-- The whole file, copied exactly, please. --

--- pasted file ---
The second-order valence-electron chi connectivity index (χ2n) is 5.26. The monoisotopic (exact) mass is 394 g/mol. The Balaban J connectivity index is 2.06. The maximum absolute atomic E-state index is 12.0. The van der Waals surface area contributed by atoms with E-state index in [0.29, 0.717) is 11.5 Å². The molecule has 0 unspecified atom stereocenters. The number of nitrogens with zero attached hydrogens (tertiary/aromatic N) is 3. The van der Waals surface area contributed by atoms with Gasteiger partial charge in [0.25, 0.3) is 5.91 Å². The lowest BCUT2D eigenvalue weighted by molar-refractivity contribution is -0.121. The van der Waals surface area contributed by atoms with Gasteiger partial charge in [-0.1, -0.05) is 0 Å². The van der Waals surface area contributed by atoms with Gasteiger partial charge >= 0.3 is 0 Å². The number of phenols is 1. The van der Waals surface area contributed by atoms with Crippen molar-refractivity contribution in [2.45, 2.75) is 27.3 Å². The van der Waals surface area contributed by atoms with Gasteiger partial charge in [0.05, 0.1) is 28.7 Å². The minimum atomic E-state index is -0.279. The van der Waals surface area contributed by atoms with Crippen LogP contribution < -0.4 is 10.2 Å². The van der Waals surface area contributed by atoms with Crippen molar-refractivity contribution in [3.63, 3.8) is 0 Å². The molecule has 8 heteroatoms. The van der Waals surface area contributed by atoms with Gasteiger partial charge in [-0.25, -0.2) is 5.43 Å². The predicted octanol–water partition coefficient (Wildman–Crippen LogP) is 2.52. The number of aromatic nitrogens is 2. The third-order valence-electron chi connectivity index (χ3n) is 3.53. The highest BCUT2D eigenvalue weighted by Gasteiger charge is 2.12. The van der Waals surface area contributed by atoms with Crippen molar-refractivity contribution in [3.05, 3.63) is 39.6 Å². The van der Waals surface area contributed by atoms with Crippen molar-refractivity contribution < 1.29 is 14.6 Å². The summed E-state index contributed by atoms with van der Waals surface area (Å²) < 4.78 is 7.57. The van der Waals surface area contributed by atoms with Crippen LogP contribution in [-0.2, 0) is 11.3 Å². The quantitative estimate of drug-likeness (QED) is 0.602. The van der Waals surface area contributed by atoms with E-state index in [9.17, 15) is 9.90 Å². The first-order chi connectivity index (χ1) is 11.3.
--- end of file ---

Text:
The second-order valence-electron chi connectivity index (χ2n) is 5.26. The monoisotopic (exact) mass is 394 g/mol. The Balaban J connectivity index is 2.06. The maximum absolute atomic E-state index is 12.0. The van der Waals surface area contributed by atoms with E-state index in [0.29, 0.717) is 11.5 Å². The molecule has 0 unspecified atom stereocenters. The number of nitrogens with zero attached hydrogens (tertiary/aromatic N) is 3. The van der Waals surface area contributed by atoms with Gasteiger partial charge in [0.25, 0.3) is 5.91 Å². The lowest BCUT2D eigenvalue weighted by molar-refractivity contribution is -0.121. The van der Waals surface area contributed by atoms with Gasteiger partial charge in [-0.1, -0.05) is 0 Å². The van der Waals surface area contributed by atoms with Gasteiger partial charge >= 0.3 is 0 Å². The number of phenols is 1. The van der Waals surface area contributed by atoms with Crippen molar-refractivity contribution in [2.45, 2.75) is 27.3 Å². The van der Waals surface area contributed by atoms with Gasteiger partial charge in [0.05, 0.1) is 28.7 Å². The minimum atomic E-state index is -0.279. The van der Waals surface area contributed by atoms with Crippen LogP contribution < -0.4 is 10.2 Å². The van der Waals surface area contributed by atoms with Crippen molar-refractivity contribution in [3.63, 3.8) is 0 Å². The molecule has 8 heteroatoms. The van der Waals surface area contributed by atoms with Gasteiger partial charge in [-0.25, -0.2) is 5.43 Å². The predicted octanol–water partition coefficient (Wildman–Crippen LogP) is 2.52. The number of aromatic nitrogens is 2. The third-order valence-electron chi connectivity index (χ3n) is 3.53. The highest BCUT2D eigenvalue weighted by Gasteiger charge is 2.12. The van der Waals surface area contributed by atoms with Crippen molar-refractivity contribution in [3.05, 3.63) is 39.6 Å². The van der Waals surface area contributed by atoms with Crippen molar-refractivity contribution < 1.29 is 14.6 Å². The summed E-state index contributed by atoms with van der Waals surface area (Å²) < 4.78 is 7.57. The van der Waals surface area contributed by atoms with Crippen LogP contribution in [-0.2, 0) is 11.3 Å². The quantitative estimate of drug-likeness (QED) is 0.602. The van der Waals surface area contributed by atoms with E-state index in [9.17, 15) is 9.90 Å². The first-order chi connectivity index (χ1) is 11.3.